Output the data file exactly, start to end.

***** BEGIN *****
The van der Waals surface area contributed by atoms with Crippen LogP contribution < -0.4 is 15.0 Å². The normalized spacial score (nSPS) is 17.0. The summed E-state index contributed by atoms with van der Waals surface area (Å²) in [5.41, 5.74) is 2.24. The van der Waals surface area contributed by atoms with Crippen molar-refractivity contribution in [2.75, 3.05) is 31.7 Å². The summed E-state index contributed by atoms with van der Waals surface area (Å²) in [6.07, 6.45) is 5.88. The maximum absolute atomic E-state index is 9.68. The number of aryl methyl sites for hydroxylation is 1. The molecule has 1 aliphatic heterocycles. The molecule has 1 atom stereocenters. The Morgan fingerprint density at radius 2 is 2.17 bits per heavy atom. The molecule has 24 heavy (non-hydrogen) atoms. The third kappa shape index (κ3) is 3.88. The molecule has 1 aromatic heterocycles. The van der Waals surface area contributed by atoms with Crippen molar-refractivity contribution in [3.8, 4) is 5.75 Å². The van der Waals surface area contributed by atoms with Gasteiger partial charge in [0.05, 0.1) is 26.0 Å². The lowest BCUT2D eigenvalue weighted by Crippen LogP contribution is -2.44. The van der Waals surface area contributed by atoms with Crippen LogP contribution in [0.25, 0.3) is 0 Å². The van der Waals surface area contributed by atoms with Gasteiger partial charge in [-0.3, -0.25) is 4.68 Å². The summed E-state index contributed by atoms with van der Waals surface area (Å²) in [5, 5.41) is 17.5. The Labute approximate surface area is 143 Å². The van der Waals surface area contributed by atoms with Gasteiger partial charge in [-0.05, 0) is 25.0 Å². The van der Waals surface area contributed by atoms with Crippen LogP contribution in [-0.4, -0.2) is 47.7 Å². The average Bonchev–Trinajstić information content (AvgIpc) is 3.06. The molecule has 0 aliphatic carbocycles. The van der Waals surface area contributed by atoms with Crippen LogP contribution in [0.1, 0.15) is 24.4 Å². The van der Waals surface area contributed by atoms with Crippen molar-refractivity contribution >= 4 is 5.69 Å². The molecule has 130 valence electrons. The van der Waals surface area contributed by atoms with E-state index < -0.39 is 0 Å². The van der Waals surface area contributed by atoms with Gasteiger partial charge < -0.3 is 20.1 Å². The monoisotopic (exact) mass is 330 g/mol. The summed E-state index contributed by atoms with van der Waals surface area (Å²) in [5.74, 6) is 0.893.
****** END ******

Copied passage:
The van der Waals surface area contributed by atoms with Crippen LogP contribution < -0.4 is 15.0 Å². The normalized spacial score (nSPS) is 17.0. The summed E-state index contributed by atoms with van der Waals surface area (Å²) in [5.41, 5.74) is 2.24. The van der Waals surface area contributed by atoms with Crippen molar-refractivity contribution in [2.75, 3.05) is 31.7 Å². The summed E-state index contributed by atoms with van der Waals surface area (Å²) in [6.07, 6.45) is 5.88. The maximum absolute atomic E-state index is 9.68. The number of aryl methyl sites for hydroxylation is 1. The molecule has 1 aliphatic heterocycles. The molecule has 1 atom stereocenters. The Morgan fingerprint density at radius 2 is 2.17 bits per heavy atom. The molecule has 24 heavy (non-hydrogen) atoms. The third kappa shape index (κ3) is 3.88. The molecule has 1 aromatic heterocycles. The van der Waals surface area contributed by atoms with Crippen molar-refractivity contribution in [3.8, 4) is 5.75 Å². The van der Waals surface area contributed by atoms with Gasteiger partial charge in [0.05, 0.1) is 26.0 Å². The lowest BCUT2D eigenvalue weighted by Crippen LogP contribution is -2.44. The van der Waals surface area contributed by atoms with Crippen LogP contribution in [0.25, 0.3) is 0 Å². The van der Waals surface area contributed by atoms with Gasteiger partial charge in [-0.3, -0.25) is 4.68 Å². The summed E-state index contributed by atoms with van der Waals surface area (Å²) in [5, 5.41) is 17.5. The Labute approximate surface area is 143 Å². The van der Waals surface area contributed by atoms with Gasteiger partial charge in [-0.05, 0) is 25.0 Å². The van der Waals surface area contributed by atoms with Crippen LogP contribution in [-0.4, -0.2) is 47.7 Å². The average Bonchev–Trinajstić information content (AvgIpc) is 3.06. The molecule has 0 aliphatic carbocycles. The van der Waals surface area contributed by atoms with Crippen LogP contribution in [0.1, 0.15) is 24.4 Å². The van der Waals surface area contributed by atoms with Crippen molar-refractivity contribution >= 4 is 5.69 Å². The molecule has 130 valence electrons. The van der Waals surface area contributed by atoms with E-state index < -0.39 is 0 Å². The van der Waals surface area contributed by atoms with Gasteiger partial charge < -0.3 is 20.1 Å². The monoisotopic (exact) mass is 330 g/mol. The summed E-state index contributed by atoms with van der Waals surface area (Å²) in [5.74, 6) is 0.893.